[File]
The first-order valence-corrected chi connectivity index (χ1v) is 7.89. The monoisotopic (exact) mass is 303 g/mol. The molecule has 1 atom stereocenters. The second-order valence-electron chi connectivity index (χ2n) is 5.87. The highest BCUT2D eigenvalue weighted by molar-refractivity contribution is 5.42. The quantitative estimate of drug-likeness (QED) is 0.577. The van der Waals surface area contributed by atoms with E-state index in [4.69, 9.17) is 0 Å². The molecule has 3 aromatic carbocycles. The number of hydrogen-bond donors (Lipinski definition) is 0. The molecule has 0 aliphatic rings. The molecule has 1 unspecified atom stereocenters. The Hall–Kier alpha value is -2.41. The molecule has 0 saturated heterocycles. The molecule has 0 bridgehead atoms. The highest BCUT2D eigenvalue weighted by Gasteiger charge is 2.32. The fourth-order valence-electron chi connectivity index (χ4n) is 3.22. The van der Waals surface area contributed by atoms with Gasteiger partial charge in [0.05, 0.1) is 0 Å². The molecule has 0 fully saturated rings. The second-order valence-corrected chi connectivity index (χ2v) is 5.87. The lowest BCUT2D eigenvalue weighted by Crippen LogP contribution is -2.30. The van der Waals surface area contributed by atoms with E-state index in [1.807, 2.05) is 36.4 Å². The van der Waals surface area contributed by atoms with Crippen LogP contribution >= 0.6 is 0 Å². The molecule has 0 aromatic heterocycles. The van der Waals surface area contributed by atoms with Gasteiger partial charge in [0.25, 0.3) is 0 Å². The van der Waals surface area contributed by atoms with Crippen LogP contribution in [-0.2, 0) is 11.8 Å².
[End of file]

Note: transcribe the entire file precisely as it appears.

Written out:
The first-order valence-corrected chi connectivity index (χ1v) is 7.89. The monoisotopic (exact) mass is 303 g/mol. The molecule has 1 atom stereocenters. The second-order valence-electron chi connectivity index (χ2n) is 5.87. The highest BCUT2D eigenvalue weighted by molar-refractivity contribution is 5.42. The quantitative estimate of drug-likeness (QED) is 0.577. The van der Waals surface area contributed by atoms with E-state index in [4.69, 9.17) is 0 Å². The molecule has 3 aromatic carbocycles. The number of hydrogen-bond donors (Lipinski definition) is 0. The molecule has 0 aliphatic rings. The molecule has 1 unspecified atom stereocenters. The Hall–Kier alpha value is -2.41. The molecule has 0 saturated heterocycles. The molecule has 0 bridgehead atoms. The highest BCUT2D eigenvalue weighted by Gasteiger charge is 2.32. The fourth-order valence-electron chi connectivity index (χ4n) is 3.22. The van der Waals surface area contributed by atoms with Gasteiger partial charge in [0.05, 0.1) is 0 Å². The molecule has 0 fully saturated rings. The second-order valence-corrected chi connectivity index (χ2v) is 5.87. The lowest BCUT2D eigenvalue weighted by Crippen LogP contribution is -2.30. The van der Waals surface area contributed by atoms with E-state index in [1.807, 2.05) is 36.4 Å². The van der Waals surface area contributed by atoms with Crippen LogP contribution >= 0.6 is 0 Å². The molecule has 0 aromatic heterocycles. The van der Waals surface area contributed by atoms with Gasteiger partial charge in [0.25, 0.3) is 0 Å². The van der Waals surface area contributed by atoms with Crippen LogP contribution in [-0.2, 0) is 11.8 Å².